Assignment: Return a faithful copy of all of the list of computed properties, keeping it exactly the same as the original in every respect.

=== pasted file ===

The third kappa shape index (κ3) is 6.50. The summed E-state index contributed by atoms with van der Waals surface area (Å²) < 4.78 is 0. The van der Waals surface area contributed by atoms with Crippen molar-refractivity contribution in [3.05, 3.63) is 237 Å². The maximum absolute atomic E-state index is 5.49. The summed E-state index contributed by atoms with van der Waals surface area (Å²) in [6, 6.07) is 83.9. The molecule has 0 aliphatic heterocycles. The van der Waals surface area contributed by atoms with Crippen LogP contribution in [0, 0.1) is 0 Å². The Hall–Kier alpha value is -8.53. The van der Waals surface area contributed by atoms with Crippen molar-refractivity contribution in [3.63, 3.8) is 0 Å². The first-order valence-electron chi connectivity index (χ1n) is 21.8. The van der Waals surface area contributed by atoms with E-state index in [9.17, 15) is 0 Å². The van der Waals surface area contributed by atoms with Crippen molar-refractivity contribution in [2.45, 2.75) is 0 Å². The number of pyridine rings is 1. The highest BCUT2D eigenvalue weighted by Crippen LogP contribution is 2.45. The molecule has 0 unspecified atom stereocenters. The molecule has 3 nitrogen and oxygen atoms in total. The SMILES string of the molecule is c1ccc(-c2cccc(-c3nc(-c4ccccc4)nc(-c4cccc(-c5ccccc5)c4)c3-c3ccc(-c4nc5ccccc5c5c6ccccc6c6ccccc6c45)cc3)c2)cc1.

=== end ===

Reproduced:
The third kappa shape index (κ3) is 6.50. The summed E-state index contributed by atoms with van der Waals surface area (Å²) < 4.78 is 0. The van der Waals surface area contributed by atoms with Crippen molar-refractivity contribution in [3.05, 3.63) is 237 Å². The maximum absolute atomic E-state index is 5.49. The summed E-state index contributed by atoms with van der Waals surface area (Å²) in [6, 6.07) is 83.9. The molecule has 0 aliphatic heterocycles. The van der Waals surface area contributed by atoms with Crippen LogP contribution in [0, 0.1) is 0 Å². The Hall–Kier alpha value is -8.53. The van der Waals surface area contributed by atoms with Crippen molar-refractivity contribution in [3.63, 3.8) is 0 Å². The first-order valence-electron chi connectivity index (χ1n) is 21.8. The van der Waals surface area contributed by atoms with E-state index in [9.17, 15) is 0 Å². The van der Waals surface area contributed by atoms with Crippen molar-refractivity contribution in [2.45, 2.75) is 0 Å². The number of pyridine rings is 1. The highest BCUT2D eigenvalue weighted by Crippen LogP contribution is 2.45. The molecule has 0 unspecified atom stereocenters. The molecule has 3 nitrogen and oxygen atoms in total. The SMILES string of the molecule is c1ccc(-c2cccc(-c3nc(-c4ccccc4)nc(-c4cccc(-c5ccccc5)c4)c3-c3ccc(-c4nc5ccccc5c5c6ccccc6c6ccccc6c45)cc3)c2)cc1.